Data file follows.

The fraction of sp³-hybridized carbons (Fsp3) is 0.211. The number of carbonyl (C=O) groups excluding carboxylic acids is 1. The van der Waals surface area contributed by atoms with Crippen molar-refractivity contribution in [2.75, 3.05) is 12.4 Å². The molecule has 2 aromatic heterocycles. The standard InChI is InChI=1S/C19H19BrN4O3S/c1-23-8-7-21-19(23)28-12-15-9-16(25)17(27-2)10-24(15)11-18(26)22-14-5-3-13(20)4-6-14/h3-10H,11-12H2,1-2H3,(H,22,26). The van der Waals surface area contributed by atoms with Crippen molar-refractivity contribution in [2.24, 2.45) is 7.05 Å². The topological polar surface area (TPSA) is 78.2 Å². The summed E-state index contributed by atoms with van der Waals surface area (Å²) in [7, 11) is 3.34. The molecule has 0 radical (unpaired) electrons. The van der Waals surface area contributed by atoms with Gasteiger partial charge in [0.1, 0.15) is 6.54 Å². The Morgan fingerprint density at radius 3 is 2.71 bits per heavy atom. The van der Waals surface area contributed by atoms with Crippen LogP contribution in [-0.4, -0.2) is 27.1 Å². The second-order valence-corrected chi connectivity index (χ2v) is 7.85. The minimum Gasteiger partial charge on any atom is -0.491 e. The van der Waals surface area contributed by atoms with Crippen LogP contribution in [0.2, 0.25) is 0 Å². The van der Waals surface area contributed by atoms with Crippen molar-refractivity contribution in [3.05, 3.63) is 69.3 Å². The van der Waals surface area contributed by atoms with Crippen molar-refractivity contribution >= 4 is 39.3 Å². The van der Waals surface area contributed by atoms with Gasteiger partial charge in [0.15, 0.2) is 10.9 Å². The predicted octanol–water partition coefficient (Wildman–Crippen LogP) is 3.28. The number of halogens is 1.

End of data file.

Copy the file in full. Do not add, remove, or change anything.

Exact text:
The fraction of sp³-hybridized carbons (Fsp3) is 0.211. The number of carbonyl (C=O) groups excluding carboxylic acids is 1. The van der Waals surface area contributed by atoms with Crippen molar-refractivity contribution in [2.75, 3.05) is 12.4 Å². The molecule has 2 aromatic heterocycles. The standard InChI is InChI=1S/C19H19BrN4O3S/c1-23-8-7-21-19(23)28-12-15-9-16(25)17(27-2)10-24(15)11-18(26)22-14-5-3-13(20)4-6-14/h3-10H,11-12H2,1-2H3,(H,22,26). The van der Waals surface area contributed by atoms with Crippen molar-refractivity contribution in [2.24, 2.45) is 7.05 Å². The topological polar surface area (TPSA) is 78.2 Å². The summed E-state index contributed by atoms with van der Waals surface area (Å²) in [7, 11) is 3.34. The molecule has 0 radical (unpaired) electrons. The van der Waals surface area contributed by atoms with Gasteiger partial charge in [0.1, 0.15) is 6.54 Å². The Morgan fingerprint density at radius 3 is 2.71 bits per heavy atom. The van der Waals surface area contributed by atoms with Crippen LogP contribution in [-0.4, -0.2) is 27.1 Å². The second-order valence-corrected chi connectivity index (χ2v) is 7.85. The minimum Gasteiger partial charge on any atom is -0.491 e. The van der Waals surface area contributed by atoms with Crippen LogP contribution in [0.2, 0.25) is 0 Å². The van der Waals surface area contributed by atoms with Crippen molar-refractivity contribution in [3.05, 3.63) is 69.3 Å². The van der Waals surface area contributed by atoms with Crippen molar-refractivity contribution >= 4 is 39.3 Å². The van der Waals surface area contributed by atoms with Gasteiger partial charge in [0.15, 0.2) is 10.9 Å². The predicted octanol–water partition coefficient (Wildman–Crippen LogP) is 3.28. The number of halogens is 1.